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No access nonsense for me

Proud to have the worst access rates in the county, Copperfield explains why he's willing to lose a couple of grand not to bother with trivia

Proud to have the worst access rates in the county, Copperfield explains why he's willing to lose a couple of grand not to bother with trivia

I don't often get bragging rights so I'm making the most of these. My practice has the worst access rates in the county. Official.

Hardly any of my patients can get a same-day appointment, even fewer are able to see the doctor of their choice and the chances of any of them booking a slot for the following week are about the same as their being named as junior health minister in the next Cabinet reshuffle.

There are many reasons for this and none of them have anything to do with patient care or quality of service.

Long long ago, in a town not far away, a neighbouring practice succumbed to a monstrous attack of the cardigans. Every patient who wanted to be seen on the day was seen on the day, no ifs, no buts. 'Wayne blew his nose and this sticky green thing came out...', 'Channelle has just started her periods and it's the school disco tonight...', 'I want this skin tag looked at now because I'm off to Ibiza on Saturday and I don't want it to turn cancerous...' - no request was too trivial, bizarre or outrageous.

Come one, come all, it's all free, it's all good.

Over the following year the GPs' attrition rate rivalled that of first world war fighter pilots and bomb-disposal trainees with intention tremors. At the end of every working day, GPs with no psychiatric previous were blubbing like toddlers who'd left their favourite Teddy on the bus. Those about to take on the night shift started hearing voices.

They took more sick leave than I take holiday and, believe me, I don't stint on that. Assistants would appear, work a couple of days, take fright and run for the hills - and that's no mean feat in Essex. The only winners were the locums who signed on to see a finite number of patients, spent two or three minutes with each one - which admittedly may well have been far more than their presenting conditions actually warranted - and then went home at 10.30 for a long and leisurely lunch.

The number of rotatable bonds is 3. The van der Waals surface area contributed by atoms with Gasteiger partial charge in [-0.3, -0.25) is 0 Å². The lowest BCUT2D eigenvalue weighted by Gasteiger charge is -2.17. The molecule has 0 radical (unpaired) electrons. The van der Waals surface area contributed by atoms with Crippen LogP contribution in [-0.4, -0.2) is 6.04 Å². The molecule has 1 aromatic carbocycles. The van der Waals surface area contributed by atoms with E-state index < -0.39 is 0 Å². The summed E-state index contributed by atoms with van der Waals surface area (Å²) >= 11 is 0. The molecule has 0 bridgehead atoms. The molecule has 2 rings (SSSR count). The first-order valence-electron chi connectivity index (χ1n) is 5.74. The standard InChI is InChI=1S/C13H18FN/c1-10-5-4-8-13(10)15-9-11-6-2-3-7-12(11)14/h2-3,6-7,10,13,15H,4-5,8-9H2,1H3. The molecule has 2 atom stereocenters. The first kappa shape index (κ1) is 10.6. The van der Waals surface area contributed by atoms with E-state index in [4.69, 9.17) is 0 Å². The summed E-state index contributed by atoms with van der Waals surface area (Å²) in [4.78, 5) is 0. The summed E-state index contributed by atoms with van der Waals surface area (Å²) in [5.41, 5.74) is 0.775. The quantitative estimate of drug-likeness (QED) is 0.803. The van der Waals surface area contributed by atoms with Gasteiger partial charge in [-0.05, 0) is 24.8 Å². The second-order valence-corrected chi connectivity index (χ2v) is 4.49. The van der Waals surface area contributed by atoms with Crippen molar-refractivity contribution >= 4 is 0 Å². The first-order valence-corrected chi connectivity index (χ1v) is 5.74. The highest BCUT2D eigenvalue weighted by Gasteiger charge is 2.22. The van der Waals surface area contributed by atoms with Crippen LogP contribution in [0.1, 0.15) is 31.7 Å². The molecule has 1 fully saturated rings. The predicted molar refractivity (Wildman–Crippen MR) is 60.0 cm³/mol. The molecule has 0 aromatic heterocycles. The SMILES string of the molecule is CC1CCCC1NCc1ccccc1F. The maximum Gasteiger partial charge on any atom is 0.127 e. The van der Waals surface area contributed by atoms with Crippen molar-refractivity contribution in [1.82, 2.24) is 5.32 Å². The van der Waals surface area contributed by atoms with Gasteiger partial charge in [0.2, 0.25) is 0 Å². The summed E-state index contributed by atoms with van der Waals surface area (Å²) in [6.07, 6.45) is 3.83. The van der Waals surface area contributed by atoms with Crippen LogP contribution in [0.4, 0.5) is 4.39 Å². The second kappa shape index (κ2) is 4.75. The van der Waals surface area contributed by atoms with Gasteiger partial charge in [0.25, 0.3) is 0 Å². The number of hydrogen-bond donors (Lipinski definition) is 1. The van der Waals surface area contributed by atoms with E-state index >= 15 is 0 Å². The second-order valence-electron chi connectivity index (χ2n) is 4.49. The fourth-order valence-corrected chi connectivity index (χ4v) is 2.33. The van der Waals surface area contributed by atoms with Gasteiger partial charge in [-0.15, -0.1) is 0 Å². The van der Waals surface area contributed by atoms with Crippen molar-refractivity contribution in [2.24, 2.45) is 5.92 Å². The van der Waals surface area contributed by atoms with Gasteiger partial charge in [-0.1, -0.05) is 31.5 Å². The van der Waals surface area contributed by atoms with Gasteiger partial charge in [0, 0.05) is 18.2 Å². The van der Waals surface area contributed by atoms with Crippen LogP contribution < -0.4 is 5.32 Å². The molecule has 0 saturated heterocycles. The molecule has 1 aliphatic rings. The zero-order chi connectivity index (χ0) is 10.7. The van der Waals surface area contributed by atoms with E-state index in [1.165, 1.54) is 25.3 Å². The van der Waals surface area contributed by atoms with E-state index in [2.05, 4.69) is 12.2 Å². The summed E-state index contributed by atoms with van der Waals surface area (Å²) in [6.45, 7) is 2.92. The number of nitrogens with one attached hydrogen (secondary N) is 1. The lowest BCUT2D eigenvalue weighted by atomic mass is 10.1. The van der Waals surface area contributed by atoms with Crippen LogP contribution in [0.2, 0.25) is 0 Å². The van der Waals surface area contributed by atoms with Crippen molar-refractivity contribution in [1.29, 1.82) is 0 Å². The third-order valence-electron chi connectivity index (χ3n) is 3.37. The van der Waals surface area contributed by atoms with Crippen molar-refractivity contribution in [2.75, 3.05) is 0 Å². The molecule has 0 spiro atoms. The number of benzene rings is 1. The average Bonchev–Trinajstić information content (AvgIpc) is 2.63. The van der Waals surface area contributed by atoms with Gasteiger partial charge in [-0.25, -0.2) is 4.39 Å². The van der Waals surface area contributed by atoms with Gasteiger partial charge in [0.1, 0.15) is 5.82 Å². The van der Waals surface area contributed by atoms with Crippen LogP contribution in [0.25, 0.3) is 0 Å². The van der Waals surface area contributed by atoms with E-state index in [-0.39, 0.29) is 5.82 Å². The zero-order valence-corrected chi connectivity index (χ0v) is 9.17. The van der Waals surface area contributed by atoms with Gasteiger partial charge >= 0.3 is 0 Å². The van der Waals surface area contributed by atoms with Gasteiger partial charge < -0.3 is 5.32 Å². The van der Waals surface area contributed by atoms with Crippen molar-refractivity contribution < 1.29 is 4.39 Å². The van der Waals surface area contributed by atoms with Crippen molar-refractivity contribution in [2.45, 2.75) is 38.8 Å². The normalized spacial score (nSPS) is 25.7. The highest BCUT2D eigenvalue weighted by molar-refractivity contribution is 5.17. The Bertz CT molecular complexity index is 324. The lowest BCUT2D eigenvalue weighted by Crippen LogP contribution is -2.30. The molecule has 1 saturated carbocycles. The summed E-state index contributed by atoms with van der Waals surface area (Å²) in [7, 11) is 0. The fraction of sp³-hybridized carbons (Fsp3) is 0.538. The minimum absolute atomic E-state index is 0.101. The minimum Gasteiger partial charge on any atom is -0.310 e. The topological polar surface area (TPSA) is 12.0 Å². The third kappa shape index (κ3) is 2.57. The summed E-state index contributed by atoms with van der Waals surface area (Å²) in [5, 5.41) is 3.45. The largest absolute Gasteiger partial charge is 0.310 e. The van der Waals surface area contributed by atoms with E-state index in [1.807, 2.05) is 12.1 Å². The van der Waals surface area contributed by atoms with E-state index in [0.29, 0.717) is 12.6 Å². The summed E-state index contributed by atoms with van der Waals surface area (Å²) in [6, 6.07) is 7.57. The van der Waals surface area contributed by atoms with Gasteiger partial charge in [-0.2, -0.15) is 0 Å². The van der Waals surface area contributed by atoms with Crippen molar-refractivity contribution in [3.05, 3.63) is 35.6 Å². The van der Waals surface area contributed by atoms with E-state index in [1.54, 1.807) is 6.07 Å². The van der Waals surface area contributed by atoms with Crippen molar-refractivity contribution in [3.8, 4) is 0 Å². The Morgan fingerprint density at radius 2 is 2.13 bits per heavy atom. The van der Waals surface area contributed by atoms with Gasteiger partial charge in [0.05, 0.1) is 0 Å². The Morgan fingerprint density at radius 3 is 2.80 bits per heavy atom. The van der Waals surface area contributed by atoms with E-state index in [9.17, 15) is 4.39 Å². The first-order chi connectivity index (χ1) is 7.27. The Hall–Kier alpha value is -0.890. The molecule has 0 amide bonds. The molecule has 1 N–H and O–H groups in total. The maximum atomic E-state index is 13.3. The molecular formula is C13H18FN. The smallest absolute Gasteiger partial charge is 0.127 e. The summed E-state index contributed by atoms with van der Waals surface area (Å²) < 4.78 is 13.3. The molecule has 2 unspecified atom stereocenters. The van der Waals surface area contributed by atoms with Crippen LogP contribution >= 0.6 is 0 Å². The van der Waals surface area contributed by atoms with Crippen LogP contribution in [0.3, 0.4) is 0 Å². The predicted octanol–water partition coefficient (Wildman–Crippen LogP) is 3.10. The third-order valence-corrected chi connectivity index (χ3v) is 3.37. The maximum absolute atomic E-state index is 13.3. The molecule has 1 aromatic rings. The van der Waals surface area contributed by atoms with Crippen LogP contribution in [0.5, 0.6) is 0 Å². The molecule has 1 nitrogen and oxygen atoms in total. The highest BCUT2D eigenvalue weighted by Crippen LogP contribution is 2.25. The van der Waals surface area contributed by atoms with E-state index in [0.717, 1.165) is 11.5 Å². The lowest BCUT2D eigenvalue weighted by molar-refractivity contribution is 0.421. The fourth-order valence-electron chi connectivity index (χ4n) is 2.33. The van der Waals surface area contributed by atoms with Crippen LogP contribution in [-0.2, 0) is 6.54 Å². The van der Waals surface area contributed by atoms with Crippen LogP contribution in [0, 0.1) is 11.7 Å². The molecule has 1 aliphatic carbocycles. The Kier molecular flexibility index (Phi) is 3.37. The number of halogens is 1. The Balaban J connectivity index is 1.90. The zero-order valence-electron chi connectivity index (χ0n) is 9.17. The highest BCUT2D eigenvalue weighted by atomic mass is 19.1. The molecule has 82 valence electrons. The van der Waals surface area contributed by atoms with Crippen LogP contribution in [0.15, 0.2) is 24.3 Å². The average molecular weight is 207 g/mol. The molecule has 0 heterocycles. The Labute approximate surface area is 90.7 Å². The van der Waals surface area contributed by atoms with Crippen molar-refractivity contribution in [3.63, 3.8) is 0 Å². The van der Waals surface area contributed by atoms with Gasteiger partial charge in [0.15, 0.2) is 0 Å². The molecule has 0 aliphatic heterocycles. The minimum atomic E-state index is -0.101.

Which is why it's always been different at Copperfield Towers. To get a same-day appointment contestants have to speak to a proper doctor and convince them that the matter is indeed urgent.

At the start of each session Phone Doc has 12 'walking wounded' slots to fill with deserving souls. Once, I filled four of them. Often I don't book any. It's not that I'm workshy or vindictive. It's just that once I've established that Billy can walk on his 'badly sprained' ankle or that his 'terrible sore throat' only started yesterday, I can tell his mum that Morrison's is a veritable treasure trove of heavily discounted ibuprofen. Which is exactly what I would have done if she had been given the appointment she'd asked for.

She's had exactly the same advice without waiting for hours to hear it. In the real world, she's better off. If she bitches about being denied 'access' when the guy with the clipboard turns up on her doorstep at the end of the year it might cost me a couple of grand.

But if it means I don't waste hours on trivia it's got to be worth it.

Copperfield

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